Victorian Popular Shows and Early Cinema
By (author) Dr. Joe Kember
Publication date:02 March 2015
Length of book:304 pages
PublisherUniversity of Exeter Press
In this innovative study of early film exhibition, Joe Kember demonstrates that prior to the emergence of a specific discipline of screen acting and the arrival of picture personalities, the early cinema inherited its human dimensions from diverse earlier traditions of performance, from the magic lantern lecture to the fairground and variety theatre.
Uncovering new sources, including previously neglected films, industrial documentation, memoirs, trade and popular periodicals, the book reveals a rich landscape of popular entertainments during the mid to late nineteenth and early twentieth centuries, and charts the development of film institutions in relation to this complex industrial context.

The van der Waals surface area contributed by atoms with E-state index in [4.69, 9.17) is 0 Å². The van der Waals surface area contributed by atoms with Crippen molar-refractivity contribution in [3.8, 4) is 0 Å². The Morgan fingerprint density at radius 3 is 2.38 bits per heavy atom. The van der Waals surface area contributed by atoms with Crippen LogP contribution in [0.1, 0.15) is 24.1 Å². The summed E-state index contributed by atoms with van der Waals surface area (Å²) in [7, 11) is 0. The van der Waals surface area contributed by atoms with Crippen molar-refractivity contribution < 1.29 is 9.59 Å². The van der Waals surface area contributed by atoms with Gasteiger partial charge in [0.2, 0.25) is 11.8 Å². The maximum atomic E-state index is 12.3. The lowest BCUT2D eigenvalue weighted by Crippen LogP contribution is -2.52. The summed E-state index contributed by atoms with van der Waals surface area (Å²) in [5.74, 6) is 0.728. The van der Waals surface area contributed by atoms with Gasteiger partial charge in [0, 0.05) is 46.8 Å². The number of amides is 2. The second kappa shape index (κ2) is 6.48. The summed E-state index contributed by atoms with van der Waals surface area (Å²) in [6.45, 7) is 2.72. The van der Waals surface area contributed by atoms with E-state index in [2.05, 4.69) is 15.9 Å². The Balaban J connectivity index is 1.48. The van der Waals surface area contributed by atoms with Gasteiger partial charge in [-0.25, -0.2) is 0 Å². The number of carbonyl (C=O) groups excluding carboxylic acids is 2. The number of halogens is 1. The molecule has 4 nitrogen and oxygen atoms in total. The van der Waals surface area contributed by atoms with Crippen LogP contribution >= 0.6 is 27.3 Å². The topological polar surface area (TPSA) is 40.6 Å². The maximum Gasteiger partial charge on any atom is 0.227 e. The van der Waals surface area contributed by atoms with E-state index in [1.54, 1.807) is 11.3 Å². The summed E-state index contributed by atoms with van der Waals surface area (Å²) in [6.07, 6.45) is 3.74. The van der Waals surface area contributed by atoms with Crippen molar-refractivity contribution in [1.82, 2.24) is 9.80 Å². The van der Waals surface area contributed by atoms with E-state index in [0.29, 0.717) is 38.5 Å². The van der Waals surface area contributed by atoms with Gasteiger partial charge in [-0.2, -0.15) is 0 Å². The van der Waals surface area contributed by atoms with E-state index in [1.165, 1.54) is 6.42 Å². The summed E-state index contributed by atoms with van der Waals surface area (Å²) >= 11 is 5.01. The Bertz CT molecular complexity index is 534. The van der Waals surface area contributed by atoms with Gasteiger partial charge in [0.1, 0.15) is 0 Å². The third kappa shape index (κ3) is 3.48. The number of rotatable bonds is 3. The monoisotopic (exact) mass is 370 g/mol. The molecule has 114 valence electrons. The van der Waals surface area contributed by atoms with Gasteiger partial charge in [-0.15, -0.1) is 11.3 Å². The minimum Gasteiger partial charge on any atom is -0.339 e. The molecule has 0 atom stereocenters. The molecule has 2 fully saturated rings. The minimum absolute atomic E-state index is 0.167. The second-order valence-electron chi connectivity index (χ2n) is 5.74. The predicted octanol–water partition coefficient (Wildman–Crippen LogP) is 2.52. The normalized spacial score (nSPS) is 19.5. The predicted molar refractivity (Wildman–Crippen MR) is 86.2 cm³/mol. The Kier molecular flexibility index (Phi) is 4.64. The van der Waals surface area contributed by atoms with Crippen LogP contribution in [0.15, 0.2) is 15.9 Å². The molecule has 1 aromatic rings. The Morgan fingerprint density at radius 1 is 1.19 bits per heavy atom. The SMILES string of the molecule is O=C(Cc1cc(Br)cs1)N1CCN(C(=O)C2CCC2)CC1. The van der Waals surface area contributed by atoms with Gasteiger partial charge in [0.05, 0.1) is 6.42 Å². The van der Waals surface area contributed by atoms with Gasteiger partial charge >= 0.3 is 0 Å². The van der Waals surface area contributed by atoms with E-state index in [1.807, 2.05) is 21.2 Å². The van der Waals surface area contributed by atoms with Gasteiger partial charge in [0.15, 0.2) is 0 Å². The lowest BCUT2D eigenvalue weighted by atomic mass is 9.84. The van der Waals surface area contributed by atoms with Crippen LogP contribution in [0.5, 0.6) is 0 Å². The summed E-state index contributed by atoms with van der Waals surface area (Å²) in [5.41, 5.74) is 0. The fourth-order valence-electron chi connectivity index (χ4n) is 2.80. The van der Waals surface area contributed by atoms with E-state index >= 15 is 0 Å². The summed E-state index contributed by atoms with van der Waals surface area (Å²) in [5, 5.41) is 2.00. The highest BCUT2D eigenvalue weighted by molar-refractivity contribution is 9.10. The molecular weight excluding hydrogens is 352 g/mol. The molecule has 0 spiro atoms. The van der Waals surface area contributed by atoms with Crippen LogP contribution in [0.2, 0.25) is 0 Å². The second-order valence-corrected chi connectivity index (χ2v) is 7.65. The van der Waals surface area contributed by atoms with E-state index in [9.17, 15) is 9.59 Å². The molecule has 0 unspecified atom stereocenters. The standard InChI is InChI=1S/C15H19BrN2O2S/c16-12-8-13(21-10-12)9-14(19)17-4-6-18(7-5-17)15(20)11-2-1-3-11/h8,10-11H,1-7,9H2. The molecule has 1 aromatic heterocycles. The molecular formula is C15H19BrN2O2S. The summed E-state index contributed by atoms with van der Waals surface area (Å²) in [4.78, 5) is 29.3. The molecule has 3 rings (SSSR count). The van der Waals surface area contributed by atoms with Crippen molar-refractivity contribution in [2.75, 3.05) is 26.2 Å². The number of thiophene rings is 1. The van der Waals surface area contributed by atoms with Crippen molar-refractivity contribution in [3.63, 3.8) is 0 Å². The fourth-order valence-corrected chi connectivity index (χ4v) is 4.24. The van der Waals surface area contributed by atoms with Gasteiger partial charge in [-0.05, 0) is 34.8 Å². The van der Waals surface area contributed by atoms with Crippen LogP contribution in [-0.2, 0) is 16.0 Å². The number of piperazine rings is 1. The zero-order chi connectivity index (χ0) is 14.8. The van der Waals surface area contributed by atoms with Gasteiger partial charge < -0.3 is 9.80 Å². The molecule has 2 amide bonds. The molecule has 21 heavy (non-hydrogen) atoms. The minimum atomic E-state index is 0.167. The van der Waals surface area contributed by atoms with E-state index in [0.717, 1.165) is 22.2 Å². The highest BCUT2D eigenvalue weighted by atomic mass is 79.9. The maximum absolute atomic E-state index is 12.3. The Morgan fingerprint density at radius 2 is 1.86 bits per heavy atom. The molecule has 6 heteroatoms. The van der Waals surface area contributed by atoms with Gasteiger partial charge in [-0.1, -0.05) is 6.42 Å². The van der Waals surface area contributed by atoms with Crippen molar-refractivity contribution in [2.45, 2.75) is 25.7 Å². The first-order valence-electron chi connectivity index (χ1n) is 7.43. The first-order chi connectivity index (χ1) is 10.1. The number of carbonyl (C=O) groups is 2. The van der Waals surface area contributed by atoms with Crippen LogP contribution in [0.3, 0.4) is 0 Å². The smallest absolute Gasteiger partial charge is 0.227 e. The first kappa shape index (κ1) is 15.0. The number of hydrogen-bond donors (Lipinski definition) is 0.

Marketing Modernity re-evaluates the relationship between early film and the broader cultural conditions of industrial modernity. Investigating such diverse topics as performance practices in music hall and magic theatre, the celebrity of adventurer-cameramen, and the exhibition of everyday life on screen, Kember argues that early film shows offered new opportunities to recover a sense of intimacy – a quality that was popularly considered to be under threat in the rapidly modernising world of the 1890s and 1900s.